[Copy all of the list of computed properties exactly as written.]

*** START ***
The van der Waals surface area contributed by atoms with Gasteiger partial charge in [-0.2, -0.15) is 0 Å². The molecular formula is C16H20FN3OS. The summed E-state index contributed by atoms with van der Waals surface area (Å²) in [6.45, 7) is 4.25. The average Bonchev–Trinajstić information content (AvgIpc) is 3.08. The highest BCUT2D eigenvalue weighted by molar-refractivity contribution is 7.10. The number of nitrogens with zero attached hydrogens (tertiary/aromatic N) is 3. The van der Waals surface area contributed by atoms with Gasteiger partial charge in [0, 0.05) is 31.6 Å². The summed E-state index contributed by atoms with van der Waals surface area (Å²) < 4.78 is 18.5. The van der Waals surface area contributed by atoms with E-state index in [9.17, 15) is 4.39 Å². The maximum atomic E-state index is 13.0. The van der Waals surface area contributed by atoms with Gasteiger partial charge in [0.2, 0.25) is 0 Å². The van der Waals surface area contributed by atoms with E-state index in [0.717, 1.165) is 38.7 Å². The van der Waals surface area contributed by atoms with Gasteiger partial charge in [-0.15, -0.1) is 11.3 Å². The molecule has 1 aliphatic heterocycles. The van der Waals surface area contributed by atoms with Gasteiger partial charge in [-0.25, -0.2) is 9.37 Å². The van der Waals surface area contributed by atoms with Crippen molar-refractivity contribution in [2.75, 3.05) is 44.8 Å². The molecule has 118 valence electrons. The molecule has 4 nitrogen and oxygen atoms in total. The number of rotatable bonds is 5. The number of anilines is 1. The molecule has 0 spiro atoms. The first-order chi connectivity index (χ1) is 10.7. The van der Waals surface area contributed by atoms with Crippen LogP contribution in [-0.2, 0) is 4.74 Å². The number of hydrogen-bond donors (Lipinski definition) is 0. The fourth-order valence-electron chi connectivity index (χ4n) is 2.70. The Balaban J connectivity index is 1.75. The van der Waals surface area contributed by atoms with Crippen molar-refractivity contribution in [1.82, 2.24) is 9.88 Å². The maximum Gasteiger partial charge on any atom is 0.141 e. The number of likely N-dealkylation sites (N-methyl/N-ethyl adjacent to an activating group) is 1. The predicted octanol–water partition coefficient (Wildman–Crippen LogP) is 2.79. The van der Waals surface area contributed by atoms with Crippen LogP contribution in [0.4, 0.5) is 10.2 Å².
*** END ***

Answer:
The van der Waals surface area contributed by atoms with Gasteiger partial charge in [-0.2, -0.15) is 0 Å². The molecular formula is C16H20FN3OS. The summed E-state index contributed by atoms with van der Waals surface area (Å²) in [6.45, 7) is 4.25. The average Bonchev–Trinajstić information content (AvgIpc) is 3.08. The highest BCUT2D eigenvalue weighted by molar-refractivity contribution is 7.10. The number of nitrogens with zero attached hydrogens (tertiary/aromatic N) is 3. The van der Waals surface area contributed by atoms with Gasteiger partial charge in [0, 0.05) is 31.6 Å². The summed E-state index contributed by atoms with van der Waals surface area (Å²) < 4.78 is 18.5. The van der Waals surface area contributed by atoms with E-state index in [9.17, 15) is 4.39 Å². The maximum atomic E-state index is 13.0. The van der Waals surface area contributed by atoms with Gasteiger partial charge in [0.2, 0.25) is 0 Å². The van der Waals surface area contributed by atoms with E-state index in [0.717, 1.165) is 38.7 Å². The van der Waals surface area contributed by atoms with Gasteiger partial charge in [-0.15, -0.1) is 11.3 Å². The molecule has 1 aliphatic heterocycles. The van der Waals surface area contributed by atoms with Gasteiger partial charge in [-0.25, -0.2) is 9.37 Å². The van der Waals surface area contributed by atoms with Crippen molar-refractivity contribution in [2.75, 3.05) is 44.8 Å². The molecule has 118 valence electrons. The molecule has 4 nitrogen and oxygen atoms in total. The number of rotatable bonds is 5. The number of anilines is 1. The molecule has 0 spiro atoms. The first-order chi connectivity index (χ1) is 10.7. The van der Waals surface area contributed by atoms with Crippen LogP contribution in [-0.2, 0) is 4.74 Å². The number of hydrogen-bond donors (Lipinski definition) is 0. The fourth-order valence-electron chi connectivity index (χ4n) is 2.70. The Balaban J connectivity index is 1.75. The van der Waals surface area contributed by atoms with Crippen molar-refractivity contribution in [1.82, 2.24) is 9.88 Å². The maximum Gasteiger partial charge on any atom is 0.141 e. The number of likely N-dealkylation sites (N-methyl/N-ethyl adjacent to an activating group) is 1. The predicted octanol–water partition coefficient (Wildman–Crippen LogP) is 2.79. The van der Waals surface area contributed by atoms with Crippen LogP contribution in [0.4, 0.5) is 10.2 Å².